“We won’t know the real-world impact until we see decisions in the cases that Myriad has filed against those now providing genetic testing for BRCA1 and 2,” agreed Rochelle Dreyfuss, professor at the New York University School of Law in New York, NY. “If Myriad wins, patients and clinicians will be in the same position they were before.”

The Supreme Court ruling “was not the end of the legal story here,” agreed James Evans, MD, PhD, who directs the Clinical Adult and Cancer Genetics Services program at the University of North Carolina at Chapel Hill. “Really, what we’re seeing is the mess created when these kinds of issues have to be decided in the courts. Stay tuned.”

Continue Reading

Expanded Choice

So far, at least, the results of the Supreme Court ruling are “easy to see,” said Dr. Evans, “expanded access and more choice for providers and patients.”

“We’re likely to see innovations driven by the competitive market that now exists for providing breast cancer predisposition testing,” Dr. Evans said. “I think that’s good for patients.”

New labs started offering BRCA testing the same day as the Supreme Court ruling. Others continue to enter the field of BRCA testing; more than 25 different tests are now available that include BRCA testing, Dr. Chung noted. These tests include multigene, all-exome, and whole-genome sequencing tests for breast, gynecologic, and other cancers, Dr. Chung and Dr. Evans explained. “Now we are able to increase the clinical utility of those tests, to identify for a larger percentage of women, what their risk is.”

With new testing services have come lower costs, Dr. Chung said. BRCA testing before the ruling cost around $3,000, but is now available for one-third of that cost, she said.

Alarmist Posturing

The dire warnings that were issued after the Supreme Court ruling about harm to the biotechnology industry have not come true, Dr. Evans said.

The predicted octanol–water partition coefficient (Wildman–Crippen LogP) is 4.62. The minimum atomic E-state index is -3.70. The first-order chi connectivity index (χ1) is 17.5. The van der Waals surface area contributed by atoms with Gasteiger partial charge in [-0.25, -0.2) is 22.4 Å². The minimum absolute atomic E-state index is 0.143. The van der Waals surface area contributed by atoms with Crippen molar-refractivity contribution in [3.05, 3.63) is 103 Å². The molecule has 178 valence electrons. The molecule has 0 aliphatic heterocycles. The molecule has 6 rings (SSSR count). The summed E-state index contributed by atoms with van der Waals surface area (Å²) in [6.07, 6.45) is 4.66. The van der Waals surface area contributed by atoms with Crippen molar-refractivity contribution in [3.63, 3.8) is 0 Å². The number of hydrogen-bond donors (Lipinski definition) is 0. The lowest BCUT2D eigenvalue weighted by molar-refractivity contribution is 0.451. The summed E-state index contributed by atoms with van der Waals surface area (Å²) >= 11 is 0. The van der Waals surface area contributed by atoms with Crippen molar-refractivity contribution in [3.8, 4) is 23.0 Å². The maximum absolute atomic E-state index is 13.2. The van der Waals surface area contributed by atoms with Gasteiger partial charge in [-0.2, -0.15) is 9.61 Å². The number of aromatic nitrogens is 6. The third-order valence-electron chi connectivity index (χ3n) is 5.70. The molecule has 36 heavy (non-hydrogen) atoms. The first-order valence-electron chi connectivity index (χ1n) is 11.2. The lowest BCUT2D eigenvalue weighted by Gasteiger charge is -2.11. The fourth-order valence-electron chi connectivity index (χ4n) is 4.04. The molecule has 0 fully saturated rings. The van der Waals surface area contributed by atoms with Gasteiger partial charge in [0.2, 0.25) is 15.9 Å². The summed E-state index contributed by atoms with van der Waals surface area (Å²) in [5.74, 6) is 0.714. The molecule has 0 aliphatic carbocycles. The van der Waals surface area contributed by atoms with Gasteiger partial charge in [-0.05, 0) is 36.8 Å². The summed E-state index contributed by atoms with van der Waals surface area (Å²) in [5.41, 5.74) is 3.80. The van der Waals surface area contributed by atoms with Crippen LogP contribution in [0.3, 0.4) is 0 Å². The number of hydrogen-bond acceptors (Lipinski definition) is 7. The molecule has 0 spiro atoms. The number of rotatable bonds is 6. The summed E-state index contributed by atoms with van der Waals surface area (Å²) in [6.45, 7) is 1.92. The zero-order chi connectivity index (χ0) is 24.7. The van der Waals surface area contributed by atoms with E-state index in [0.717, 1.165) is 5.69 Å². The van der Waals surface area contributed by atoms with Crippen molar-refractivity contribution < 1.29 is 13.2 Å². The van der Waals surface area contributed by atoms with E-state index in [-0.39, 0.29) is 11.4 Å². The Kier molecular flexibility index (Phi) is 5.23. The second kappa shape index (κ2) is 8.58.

“It’s very clear predictions of doom were wrong,” Dr. Evans laughed. “That was alarmist posturing.”

But neither have concerns that gene patents fundamentally harm cancer research efforts proven to be more than theoretical, he was quick to add.

RELATED: How Will the BRCA Patent Ruling Affect Oncology?

Myriad’s attempt to patent the BRCA gene “very clearly impeded clinical availability,” Dr. Evans said. “But it’s important to be fair to Myriad. It’s safe to say they haven’t generally impeded research; indeed, they’ve cooperated in many efforts.”

“No question, there was the potential for basic research to be hurt, but whereas clinical access was clearly hurt by patent exclusivity, you cannot make that same case for research,” Dr. Evans told ChemotherapyAdvisor.com. “Most researchers simply ignored the patents and most patent holders did not enforce patents against researchers.”

Uncertainties Need to Be Worked Out

But Rogers reported that the newer labs have been slow—as slow as 3 months, he claimed—to get results back to clinicians and patients.

Dr. Evans said that’s simply not the case in his experience. “We have used two other major labs [GeneDx and Ambry Genetics], in addition to Myriad, for BRCA testing ever since the Supreme Court decision and we are getting back results within 2 weeks, just like when we send to Myriad. We have noticed no difference.”